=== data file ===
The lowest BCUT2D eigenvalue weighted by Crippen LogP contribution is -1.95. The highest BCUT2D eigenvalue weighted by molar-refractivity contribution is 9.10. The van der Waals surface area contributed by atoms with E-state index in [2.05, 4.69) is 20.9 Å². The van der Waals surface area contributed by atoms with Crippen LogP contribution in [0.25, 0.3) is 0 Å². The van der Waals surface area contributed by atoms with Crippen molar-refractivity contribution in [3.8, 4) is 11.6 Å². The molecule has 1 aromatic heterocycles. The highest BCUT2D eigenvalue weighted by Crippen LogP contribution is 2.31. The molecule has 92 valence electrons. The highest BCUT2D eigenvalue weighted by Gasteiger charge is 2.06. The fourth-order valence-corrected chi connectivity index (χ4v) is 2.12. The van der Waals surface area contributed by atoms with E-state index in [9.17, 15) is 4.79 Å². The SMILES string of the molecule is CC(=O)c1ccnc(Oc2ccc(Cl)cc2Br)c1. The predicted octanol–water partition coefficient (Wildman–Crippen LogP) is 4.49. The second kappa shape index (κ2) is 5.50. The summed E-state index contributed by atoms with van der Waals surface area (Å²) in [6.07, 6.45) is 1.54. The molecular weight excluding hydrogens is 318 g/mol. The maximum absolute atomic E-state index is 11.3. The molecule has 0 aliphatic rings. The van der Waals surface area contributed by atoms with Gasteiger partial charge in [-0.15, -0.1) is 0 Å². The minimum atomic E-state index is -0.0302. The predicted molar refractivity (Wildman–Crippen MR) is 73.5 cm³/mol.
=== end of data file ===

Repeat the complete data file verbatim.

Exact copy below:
The lowest BCUT2D eigenvalue weighted by Crippen LogP contribution is -1.95. The highest BCUT2D eigenvalue weighted by molar-refractivity contribution is 9.10. The van der Waals surface area contributed by atoms with E-state index in [2.05, 4.69) is 20.9 Å². The van der Waals surface area contributed by atoms with Crippen LogP contribution in [0.25, 0.3) is 0 Å². The van der Waals surface area contributed by atoms with Crippen molar-refractivity contribution in [3.8, 4) is 11.6 Å². The molecule has 1 aromatic heterocycles. The highest BCUT2D eigenvalue weighted by Crippen LogP contribution is 2.31. The molecule has 92 valence electrons. The highest BCUT2D eigenvalue weighted by Gasteiger charge is 2.06. The fourth-order valence-corrected chi connectivity index (χ4v) is 2.12. The van der Waals surface area contributed by atoms with E-state index in [9.17, 15) is 4.79 Å². The SMILES string of the molecule is CC(=O)c1ccnc(Oc2ccc(Cl)cc2Br)c1. The predicted octanol–water partition coefficient (Wildman–Crippen LogP) is 4.49. The second kappa shape index (κ2) is 5.50. The summed E-state index contributed by atoms with van der Waals surface area (Å²) in [6.07, 6.45) is 1.54. The molecular weight excluding hydrogens is 318 g/mol. The maximum absolute atomic E-state index is 11.3. The molecule has 0 aliphatic rings. The van der Waals surface area contributed by atoms with Gasteiger partial charge in [-0.15, -0.1) is 0 Å². The minimum atomic E-state index is -0.0302. The predicted molar refractivity (Wildman–Crippen MR) is 73.5 cm³/mol.